Digital Media Center
Bryant-Denny Stadium, Gate 61
920 Paul Bryant Drive
Tuscaloosa, AL 35487-0370
(800) 654-4262

© 2024 Alabama Public Radio
Play Live Radio
Next Up:
0:00 0:00
Available On Air Stations
WHIL is off the air and WUAL is broadcasting on limited power. Engineers are aware and working on a solution.
Alabama Shakespeare Festival Enter for Joseph and the Amazing Technicolor Dreamcoat

As Hurricane Evacuees In Texas Return Home, Experts Worry About Spread Of Coronavirus

After evacuating to cities like San Antonio, Dallas and Austin, coastal Texas residents are making their way back home in the aftermath of Hurricane Laura. Now there are worries that both evacuations and storm damage could potentially increase COVID-19 numbers in the state.

As of Friday, Houston had seen three straight days of fewer than 100 new COVID-19 hospitalizations, for the first time in two months. Daily new cases are on a rough downward trend. While the city isn't yet in the clear — the Texas Medical Center tracks three metrics to determine if the virus is under control, and not one of those benchmarks has been met — health officials say the spread of the virus in the region is slowing down.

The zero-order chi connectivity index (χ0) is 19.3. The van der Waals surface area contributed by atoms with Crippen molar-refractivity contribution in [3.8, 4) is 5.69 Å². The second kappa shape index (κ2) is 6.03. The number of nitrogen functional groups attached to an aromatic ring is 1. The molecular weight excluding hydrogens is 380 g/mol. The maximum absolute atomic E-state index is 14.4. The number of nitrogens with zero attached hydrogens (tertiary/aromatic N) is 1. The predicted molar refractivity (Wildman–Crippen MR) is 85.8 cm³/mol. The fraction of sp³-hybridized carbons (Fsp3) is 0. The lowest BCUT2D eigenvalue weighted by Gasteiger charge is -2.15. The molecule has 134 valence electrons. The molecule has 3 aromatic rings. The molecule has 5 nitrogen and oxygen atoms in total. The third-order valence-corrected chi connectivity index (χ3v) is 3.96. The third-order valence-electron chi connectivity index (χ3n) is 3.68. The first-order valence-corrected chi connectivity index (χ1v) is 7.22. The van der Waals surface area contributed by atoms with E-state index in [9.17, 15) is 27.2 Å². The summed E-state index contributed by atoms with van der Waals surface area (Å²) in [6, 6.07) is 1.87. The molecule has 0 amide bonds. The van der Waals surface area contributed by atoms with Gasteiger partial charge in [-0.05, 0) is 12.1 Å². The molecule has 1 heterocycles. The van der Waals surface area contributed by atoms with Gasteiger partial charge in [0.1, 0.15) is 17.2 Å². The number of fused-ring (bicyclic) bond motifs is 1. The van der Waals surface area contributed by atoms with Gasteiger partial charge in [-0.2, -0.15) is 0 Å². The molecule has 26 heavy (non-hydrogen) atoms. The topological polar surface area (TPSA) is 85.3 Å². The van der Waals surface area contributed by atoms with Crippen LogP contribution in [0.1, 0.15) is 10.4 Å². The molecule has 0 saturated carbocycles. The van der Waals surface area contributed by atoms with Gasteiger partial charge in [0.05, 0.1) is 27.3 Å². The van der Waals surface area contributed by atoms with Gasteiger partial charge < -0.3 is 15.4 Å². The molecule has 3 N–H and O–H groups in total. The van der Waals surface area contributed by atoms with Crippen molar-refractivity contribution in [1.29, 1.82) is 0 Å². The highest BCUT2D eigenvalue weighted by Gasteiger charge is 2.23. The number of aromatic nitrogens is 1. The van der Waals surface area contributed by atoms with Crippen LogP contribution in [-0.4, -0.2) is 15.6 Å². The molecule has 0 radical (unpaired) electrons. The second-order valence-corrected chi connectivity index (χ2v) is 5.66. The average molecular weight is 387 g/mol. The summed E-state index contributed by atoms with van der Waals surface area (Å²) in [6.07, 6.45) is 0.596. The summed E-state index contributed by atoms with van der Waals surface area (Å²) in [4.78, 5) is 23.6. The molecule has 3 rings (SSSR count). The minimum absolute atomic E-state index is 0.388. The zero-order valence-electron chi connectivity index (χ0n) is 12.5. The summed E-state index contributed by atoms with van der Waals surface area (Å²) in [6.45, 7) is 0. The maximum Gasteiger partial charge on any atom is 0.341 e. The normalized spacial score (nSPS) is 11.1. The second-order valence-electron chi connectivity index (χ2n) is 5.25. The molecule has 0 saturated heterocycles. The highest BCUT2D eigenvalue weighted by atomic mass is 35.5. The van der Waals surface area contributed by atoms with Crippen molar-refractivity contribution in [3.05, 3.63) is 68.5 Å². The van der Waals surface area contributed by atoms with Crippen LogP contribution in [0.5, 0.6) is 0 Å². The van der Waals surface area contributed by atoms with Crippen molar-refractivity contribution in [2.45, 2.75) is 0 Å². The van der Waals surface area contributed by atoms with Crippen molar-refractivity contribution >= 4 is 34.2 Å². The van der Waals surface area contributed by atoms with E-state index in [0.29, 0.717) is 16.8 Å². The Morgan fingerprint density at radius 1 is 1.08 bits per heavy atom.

But ahead of the storm, counties in the Greater Houston area closed COVID-19 testing sites. And those interruptions could last longer depending on any storm damage, which would then slow down efforts to control the virus, according to Dr. Stacey Rose, an assistant professor of infectious diseases at Baylor College of Medicine.

Despite precautions by officials to enforce social distancing among evacuees — housing people in hotel rooms instead of large arenas, and filling buses at half capacity — moving large groups of people during evacuation could lead to a spread.

"We have seen a spike in coronavirus cases after large gatherings," Rose said. "I think, unfortunately, sometimes that's part of those evacuation plans: people have to be in close contact."

Copyright 2020 Houston Public Media News 88.7

Sara Willa Ernst
Davis Land
News from Alabama Public Radio is a public service in association with the University of Alabama. We depend on your help to keep our programming on the air and online. Please consider supporting the news you rely on with a donation today. Every contribution, no matter the size, propels our vital coverage. Thank you.